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YA Book Review: Haven by A. R. Ivanovich


Haven by A. R. Ivanovich

I have to start by saying this a really good book.  Sure, there is a believable world created here as a backdrop.  But what I loved was that it was really well-written in a strong female voice.  Katelyn Kestrel is the kind of hero a girl can believe in.   She lives in a mountain valley called Haven–and I mean a valley completely surrounded by towering mountains through which there is no way out.  Supposedly.  No one has been outside of Haven in over 700 years.  It’s sort of a steam punk meets epic fantasy kind of place.  Mechanical carriages to help the horses out.  Running water.  Weather men.  In a land where things are simple.  I like true fantasy, where the setting is more medieval, but I have found that I also enjoy the modernized take on the old standby.  Ms. Ivanovich pulls it off with vigor.

Katelyn is a curious girl, and she wonders what lies outside those mountains.  So one night, after a particularly humiliating experience among her school peers, she decides to try to find her way out.  And some strange pull inside her leads her directly to the only path out of the mountains.  She finds her way Outside.  What awaits her there makes high school look like a day at the park.  A war is waging Outside and she gets caught up in the middle of it.  Her allies Outside are Dylan and Rune, two very different young men who affect her very differently.  Dylan is charming and flirtatious while Rune is distant to the point of cruelty.  What’s cool here is that Katelyn isn’t a gullible girl.  She sees through to who the true good guy is, even from the beginning.  Though she grows to trust Dylan, it takes him a while to get to her.  She trusts Rune from the start.  I liked that I wasn’t supposed to be believing that this girl just trusted and threw herself at everybody.  Believing that anyone could be so… stupid.  There are books like that out there.  You know it’s true.

But that’s not the main story.  Oh no, the main story is that Katelyn has to find her way back to Haven without leading all the crazies from Outside to her home.  Because the Outside world has been searching for Haven for centuries, and it has sinister plans for its inhabitants.  And Katelyn is a prisoner, one way or another, from the moment she reaches Outside.  Super sinister bad guys, untrustworthy good guys, new friends, and bitter disappointments pepper Katelyn’s action-packed adventure, but she stays true to herself and her motives and fights back even when there seems to be no fight left in her.

I can’t say much more without giving too much away, so I’ll leave it at this–this book is kind of epic.  I can’t think of a single protagonist who made a foolish mistake that made me want to put the book down (that happens, too.  You know it does).  They all made right choices.  Human choices.  Believable choices. It rocked.  And the last paragraph… Let’s just say it punched me in the heart.  Pick up this wonderful book for yourself your teens and tweens if your looking for something to truly engage them.  Read it with your littles if they love adventure and you want to teach a lesson about loyalty and courage.

Happy reading.

Love wins,


YA Book Review: Qualify by Vera Nazarian


Qualify (Book 1 of The Atlantis Grail) by Vera Nazarian

Gwen Lark is a heck of a hero.  And her story is full of excitement and adventure, kind of The 100 meets the Hunger Games.  See, there’s an asteroid hurtling toward Earth and in 18 months, it is all over.  Fortunately for a select bunch of humans, the ancient Atlanteans have returned to Earth in their spaceships.  It turns out the citizens of Atlantis didn’t die out or sink, but took to the stars during a similar world-ending catastrophe.  Now they’re back, and they have room for a small percentage of the world’s teens to return with them to their new home planet.  Problem is, the teens have to Qualify to go.  And Qualification takes intelligence, skill, creativity, and athletic ability.  Gwen has some of those things, but athletic ability?  Not so much.  She gives her all, though, and makes friends along the way.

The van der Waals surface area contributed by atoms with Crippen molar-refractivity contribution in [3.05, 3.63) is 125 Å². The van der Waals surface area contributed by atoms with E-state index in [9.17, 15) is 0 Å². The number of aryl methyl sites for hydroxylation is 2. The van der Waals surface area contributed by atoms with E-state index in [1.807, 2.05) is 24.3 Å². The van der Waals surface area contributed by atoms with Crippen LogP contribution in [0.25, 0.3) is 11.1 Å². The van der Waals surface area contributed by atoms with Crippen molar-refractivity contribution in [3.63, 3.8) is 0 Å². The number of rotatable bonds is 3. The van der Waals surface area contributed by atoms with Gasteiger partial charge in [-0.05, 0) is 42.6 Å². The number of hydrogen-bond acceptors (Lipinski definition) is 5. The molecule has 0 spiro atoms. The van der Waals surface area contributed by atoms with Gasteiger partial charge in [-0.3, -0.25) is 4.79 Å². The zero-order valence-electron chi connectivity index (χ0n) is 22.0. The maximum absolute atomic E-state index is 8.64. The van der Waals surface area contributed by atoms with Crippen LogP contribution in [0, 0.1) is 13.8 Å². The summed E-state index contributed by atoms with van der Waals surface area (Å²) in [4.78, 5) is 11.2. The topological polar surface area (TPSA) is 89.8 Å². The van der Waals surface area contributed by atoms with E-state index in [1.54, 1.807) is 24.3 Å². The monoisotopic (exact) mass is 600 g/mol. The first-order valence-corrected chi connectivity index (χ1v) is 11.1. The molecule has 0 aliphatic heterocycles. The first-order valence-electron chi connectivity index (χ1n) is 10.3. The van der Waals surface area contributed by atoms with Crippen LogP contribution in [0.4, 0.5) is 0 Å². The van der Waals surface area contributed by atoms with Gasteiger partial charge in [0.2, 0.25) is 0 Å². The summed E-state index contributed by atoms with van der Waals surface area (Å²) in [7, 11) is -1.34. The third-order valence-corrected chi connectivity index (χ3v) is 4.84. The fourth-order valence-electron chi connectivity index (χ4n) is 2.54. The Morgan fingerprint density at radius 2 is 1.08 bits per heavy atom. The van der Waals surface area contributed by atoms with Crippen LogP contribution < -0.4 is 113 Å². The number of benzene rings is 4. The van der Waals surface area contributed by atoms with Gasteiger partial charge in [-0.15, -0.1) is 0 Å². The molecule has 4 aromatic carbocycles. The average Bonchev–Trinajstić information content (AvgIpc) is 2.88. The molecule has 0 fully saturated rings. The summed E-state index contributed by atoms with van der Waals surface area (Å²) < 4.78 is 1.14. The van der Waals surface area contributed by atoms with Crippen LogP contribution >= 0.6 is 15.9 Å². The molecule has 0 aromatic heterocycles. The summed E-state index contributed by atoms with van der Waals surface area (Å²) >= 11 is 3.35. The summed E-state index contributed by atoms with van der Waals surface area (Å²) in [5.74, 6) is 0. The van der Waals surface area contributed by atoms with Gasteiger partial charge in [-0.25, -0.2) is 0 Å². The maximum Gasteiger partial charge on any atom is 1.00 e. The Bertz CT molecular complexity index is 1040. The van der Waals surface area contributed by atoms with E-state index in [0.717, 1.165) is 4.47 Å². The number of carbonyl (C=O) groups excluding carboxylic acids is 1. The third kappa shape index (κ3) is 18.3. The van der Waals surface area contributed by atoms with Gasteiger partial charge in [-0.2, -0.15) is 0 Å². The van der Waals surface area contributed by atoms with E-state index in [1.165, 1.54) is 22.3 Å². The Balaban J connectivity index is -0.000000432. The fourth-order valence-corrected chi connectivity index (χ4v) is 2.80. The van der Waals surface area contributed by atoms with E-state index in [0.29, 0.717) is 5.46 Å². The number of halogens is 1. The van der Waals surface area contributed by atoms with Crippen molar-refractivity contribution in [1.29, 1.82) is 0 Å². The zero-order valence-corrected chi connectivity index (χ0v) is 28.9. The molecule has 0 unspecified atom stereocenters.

I had a few problems with this book, but they weren’t so bad that I wasn’t engrossed from the first page.  There were some grammar issues.  While I am a huge fan of correct grammar, I’m also a fan of creative grammar–think Stephen King’s 1-sentence (or even 1-word) paragraphs, or using slang outside of dialog–but there are some things newer authors do that drive me batty.  Overusing adjectives.  Example: It was an over-sized large dome.  Um, doesn’t over-sized mean large?  Even bigger than large?  Don’t do that.  It’s redundant.  Also, if you really want to drive me nuts, put a comma in the wrong place.  Don’t they teach this stuff in school anymore?  Even in the middle of an otherwise brilliant scene, I will get hung up on that missing or misplaced comma for a good 10-30 seconds, consider not only how I would make it right but what I would say if the author and/or editor were right in front of me, and plot the myriad ways in which I could kill them.  Only after I’ve done all this can I read on, and I will still be thinking about it 3 pages later.

So yeah, there were a few issues, but they were mostly grammatical.  Because even with these gaffs the story was totally riveting.  Action-packed and mysterious, it kept me turning the pages.  Qualify is a good, long read, too.  It probably could have been broken up into two books, with a little more emphasis on the Finals part of Qualification, but since I don’t know where the story is going in the next book, who am I to say?  If you have a teen or pre-teen who loves adventure, apocalypse, and outerspace, I definitely recommend this one.  And the awesome part it, it’s free right now on Kindle.

Love wins,